What ought to be our next probable step for retention as employees reach the maximum salary on our pay scale? Would advancing them into the next job grade be considered a promotion? How can we ensure that our pay reflects going rates but also satisfies our employees?
—Unhappy and Over Budget, vice president of compensation, manufacturing, Detroit
What is the best way to assess the impact our corporate culture has on employee behaviors? This analysis is part of a larger change management initiative.
—Measuring Stick, people & culture specialist, retailing, Calgary, Alberta
There is some inclination by our execs to want to enshrine a training policy to make sure training of employees takes place/gets done. I'm not necessarily opposed, but I also am not convinced it's going to help much. We want to boost participation rates, but I feel like forcing employees to seek out training could backfire.
—Development Dilemma, agriculture/forestry, Lagos, Nigeria
We have people of vastly different age groups in our workforce. What's the key to tailoring engagement to individual groups by age? What can we do to appeal to the varied and different interest among these groups?
—One Size Doesn't Fit, talent management specialist, services, Singapore
Our recruiting methods are getting stale. We aren’t getting great results and it seems to be taking our recruiters more time to find qualified candidates. We rely on all the usual and time-tested methods to recruit, including traditional print ads and online job boards. It seems that the more options we have to post résumés, though, the harder it is to find standout candidates — people who genuinely jump off a résumé and say ‘Hire me.’ Makes me wonder if we are missing somewhere. Am I just venting or might we have a real problem with our recruiting strategy?
—Stuffy in Here, vice president of recruiting, services company, Union, New Jersey
How do we teach our leaders to be assertive decision-makers with their people without coming across as abrupt? It's a fine line to walk and we want to put in place some training and/or guidelines as a primer.
—High-Wire Act, manager, health care, Middletown, Connecticut
Is there any logical grouping or hierarchical order to the factors that impact talent management? For example, gaps include: A) imprecise career paths, B) engagement, C) skills development, D) subjective performance assessments, etc. Are there rules about which is foundational and which is built on the foundation?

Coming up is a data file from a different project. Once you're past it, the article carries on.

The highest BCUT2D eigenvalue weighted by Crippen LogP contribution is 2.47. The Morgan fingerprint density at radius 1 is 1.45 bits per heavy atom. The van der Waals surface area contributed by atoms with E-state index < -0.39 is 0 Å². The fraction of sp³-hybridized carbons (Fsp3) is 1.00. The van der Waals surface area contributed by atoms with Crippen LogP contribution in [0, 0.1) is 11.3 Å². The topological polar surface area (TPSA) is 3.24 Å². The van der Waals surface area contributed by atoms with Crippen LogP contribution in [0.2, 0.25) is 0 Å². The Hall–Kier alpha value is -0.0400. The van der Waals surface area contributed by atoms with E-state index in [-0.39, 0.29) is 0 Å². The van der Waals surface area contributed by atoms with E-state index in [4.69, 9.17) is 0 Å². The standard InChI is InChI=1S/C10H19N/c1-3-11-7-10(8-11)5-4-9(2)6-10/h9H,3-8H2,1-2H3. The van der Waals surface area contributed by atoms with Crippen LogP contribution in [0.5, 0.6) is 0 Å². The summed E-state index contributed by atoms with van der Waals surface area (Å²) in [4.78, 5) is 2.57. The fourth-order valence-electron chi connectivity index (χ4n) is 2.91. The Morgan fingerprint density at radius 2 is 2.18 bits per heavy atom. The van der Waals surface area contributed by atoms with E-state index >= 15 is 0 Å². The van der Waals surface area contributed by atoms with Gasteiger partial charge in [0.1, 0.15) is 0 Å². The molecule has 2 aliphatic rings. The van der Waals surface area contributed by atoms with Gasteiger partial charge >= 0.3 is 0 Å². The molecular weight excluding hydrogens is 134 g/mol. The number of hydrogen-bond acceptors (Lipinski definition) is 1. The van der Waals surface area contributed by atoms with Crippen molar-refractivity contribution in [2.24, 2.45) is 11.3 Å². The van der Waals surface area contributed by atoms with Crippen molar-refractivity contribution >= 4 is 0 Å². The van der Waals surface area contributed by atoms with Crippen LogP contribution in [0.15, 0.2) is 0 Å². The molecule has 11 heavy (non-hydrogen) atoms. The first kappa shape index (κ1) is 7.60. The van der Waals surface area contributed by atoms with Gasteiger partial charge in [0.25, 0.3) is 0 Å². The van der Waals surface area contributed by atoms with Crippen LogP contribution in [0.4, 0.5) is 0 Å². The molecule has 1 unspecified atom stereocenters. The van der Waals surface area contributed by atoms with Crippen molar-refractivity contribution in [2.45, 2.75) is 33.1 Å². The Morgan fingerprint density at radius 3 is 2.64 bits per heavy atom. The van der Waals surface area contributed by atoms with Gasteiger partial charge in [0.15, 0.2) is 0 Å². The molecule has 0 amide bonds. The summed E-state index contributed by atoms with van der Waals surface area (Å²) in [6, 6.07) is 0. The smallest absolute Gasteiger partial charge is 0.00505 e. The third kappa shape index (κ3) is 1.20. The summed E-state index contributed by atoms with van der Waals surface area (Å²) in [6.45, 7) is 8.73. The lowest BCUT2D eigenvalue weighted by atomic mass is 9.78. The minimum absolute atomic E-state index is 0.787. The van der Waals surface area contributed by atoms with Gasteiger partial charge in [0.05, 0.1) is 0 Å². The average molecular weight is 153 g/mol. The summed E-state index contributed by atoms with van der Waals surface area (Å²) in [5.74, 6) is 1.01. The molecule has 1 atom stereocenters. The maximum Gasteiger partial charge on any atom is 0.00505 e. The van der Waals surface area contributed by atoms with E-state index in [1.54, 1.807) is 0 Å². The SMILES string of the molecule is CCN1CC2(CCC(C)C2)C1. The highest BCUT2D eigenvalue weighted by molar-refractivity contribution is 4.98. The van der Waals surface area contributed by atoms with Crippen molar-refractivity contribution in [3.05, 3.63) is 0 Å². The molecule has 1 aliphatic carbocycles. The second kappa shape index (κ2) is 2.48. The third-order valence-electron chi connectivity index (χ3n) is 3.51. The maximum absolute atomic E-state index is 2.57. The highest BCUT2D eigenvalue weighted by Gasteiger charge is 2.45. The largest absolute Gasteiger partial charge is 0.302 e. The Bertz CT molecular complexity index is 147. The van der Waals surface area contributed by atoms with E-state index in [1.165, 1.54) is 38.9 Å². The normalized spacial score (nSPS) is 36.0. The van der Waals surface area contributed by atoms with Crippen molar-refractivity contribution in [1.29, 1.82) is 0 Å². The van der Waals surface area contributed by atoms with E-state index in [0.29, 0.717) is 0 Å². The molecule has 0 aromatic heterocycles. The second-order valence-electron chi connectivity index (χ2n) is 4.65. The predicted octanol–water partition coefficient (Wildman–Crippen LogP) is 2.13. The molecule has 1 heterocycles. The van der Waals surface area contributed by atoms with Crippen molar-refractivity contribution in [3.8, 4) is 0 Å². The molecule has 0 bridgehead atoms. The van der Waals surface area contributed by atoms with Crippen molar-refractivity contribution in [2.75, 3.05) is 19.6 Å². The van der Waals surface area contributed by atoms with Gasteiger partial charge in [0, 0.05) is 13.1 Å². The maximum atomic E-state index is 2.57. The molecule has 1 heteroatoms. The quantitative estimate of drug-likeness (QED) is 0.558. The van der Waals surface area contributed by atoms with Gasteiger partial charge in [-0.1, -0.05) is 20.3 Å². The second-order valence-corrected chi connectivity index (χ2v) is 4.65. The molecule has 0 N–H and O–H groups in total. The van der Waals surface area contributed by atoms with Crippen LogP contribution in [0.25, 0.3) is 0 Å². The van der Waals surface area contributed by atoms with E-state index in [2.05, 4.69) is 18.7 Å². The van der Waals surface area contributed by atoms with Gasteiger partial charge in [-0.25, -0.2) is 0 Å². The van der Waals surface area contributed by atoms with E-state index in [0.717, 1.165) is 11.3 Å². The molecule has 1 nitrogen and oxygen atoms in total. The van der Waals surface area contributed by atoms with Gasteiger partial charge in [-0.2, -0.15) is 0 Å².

—More than Theory, training and development leader, telecommunications, Quebec
I have three interrelated questions on succession planning. Our 300-person company is coming late to the succession-management game and needs to know the best way to ramp things up quickly. Should we start at the top with our executives, or is it more important to work from the ground up, beginning with key non-executive leadership slots? And how much analysis of our regional talent market should be included in our in-house assessments? As a small company we don't really have a formal board of directors to guide our process. Is that the first thing we should do?
—Unsuccessful Succession, co-founder, services business, Amherst, Massachusetts
How can we think more broadly about the link between our employees and providing rewards and recognition?
—Giving the Gift, publishing, Chicago
Being in health care, we are finding it difficult to adequately determine the number of staff needed at any given time. We need to develop a forecast for staffing ratios for our busiest shifts. What sort of data should we be examining to accurately predict dynamic demand?
— Guesstimates Won't Work, training and appraisal assistant, health care, Beirut